Both bus types are self-synchronous and bidirectional. The global bus is segmented using multiple request layers to prevent a single element from capturing the entire bus across a row or column. This configuration, coupled with the self-synchronous nature of the bus, maximizes global communication for multiple processing clusters simultaneously, while minimizing power consumption, with negligible effects on throughput. Both local and global buses are defined for single source and multiple destination capability.
The self-synchronous, local bus configuration resembles a wave front array analogous to a systolic data flow architecture. The majority of signal processing constructs efficiently lend themselves to data flow implementations. The global bus facilitates any required deviation from a regular data flow.
Likely processing elements for communication applications include: (1) multiplier/accumulator (MAC); (2) ALU; (3) Galois field computational unit; (4) memory elements; (5) state machines; and (6) transcendental function computation units.
Processing elements 42 are one structural foundation basis of the reconfigurable “fabric.” These processing elements 42 are on the complexity of what used to be known as large scale integration (LSI). In one preferred embodiment, the number of different types of processing elements 42 should be kept small, in the range of four to six, but more could be used in some non-limiting examples. Each processing element 42 can be optimized for minimum gate count and power consumption.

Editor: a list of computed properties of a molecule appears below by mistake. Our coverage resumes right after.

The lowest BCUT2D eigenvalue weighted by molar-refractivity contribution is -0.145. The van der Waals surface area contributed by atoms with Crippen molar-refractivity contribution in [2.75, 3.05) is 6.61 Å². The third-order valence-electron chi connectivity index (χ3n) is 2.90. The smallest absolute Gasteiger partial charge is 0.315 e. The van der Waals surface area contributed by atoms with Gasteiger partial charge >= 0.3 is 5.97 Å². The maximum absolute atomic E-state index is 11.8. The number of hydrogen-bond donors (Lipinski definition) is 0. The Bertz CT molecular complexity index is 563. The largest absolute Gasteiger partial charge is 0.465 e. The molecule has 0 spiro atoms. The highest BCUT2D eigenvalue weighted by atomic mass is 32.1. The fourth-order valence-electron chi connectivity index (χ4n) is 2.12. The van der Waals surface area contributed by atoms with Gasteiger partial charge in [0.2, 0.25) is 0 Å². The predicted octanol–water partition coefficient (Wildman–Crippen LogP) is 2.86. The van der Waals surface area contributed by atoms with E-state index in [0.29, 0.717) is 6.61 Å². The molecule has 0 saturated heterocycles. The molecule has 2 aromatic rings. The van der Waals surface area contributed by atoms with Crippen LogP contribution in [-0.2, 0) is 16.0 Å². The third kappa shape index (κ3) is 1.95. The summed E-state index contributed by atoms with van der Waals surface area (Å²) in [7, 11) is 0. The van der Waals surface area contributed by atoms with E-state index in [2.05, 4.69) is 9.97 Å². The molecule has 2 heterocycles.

There now follows a more detailed explanation for the programmability of the “fabric.”
In a first example, there could be a column of MACC clusters. Each MACC in the cluster has eight bit inputs with extended accumulator registers. 16 by 16 multipliers are used. The HDL targeted to a particular cluster would direct inputs to appropriate 8 by 8 MACCs, configure the accumulators to interconnect, and route the composite output to an appropriate bus. The inputs are routed and accumulators interconnected via HDL to form a 16 by 16 result from 8 by 8 partial products.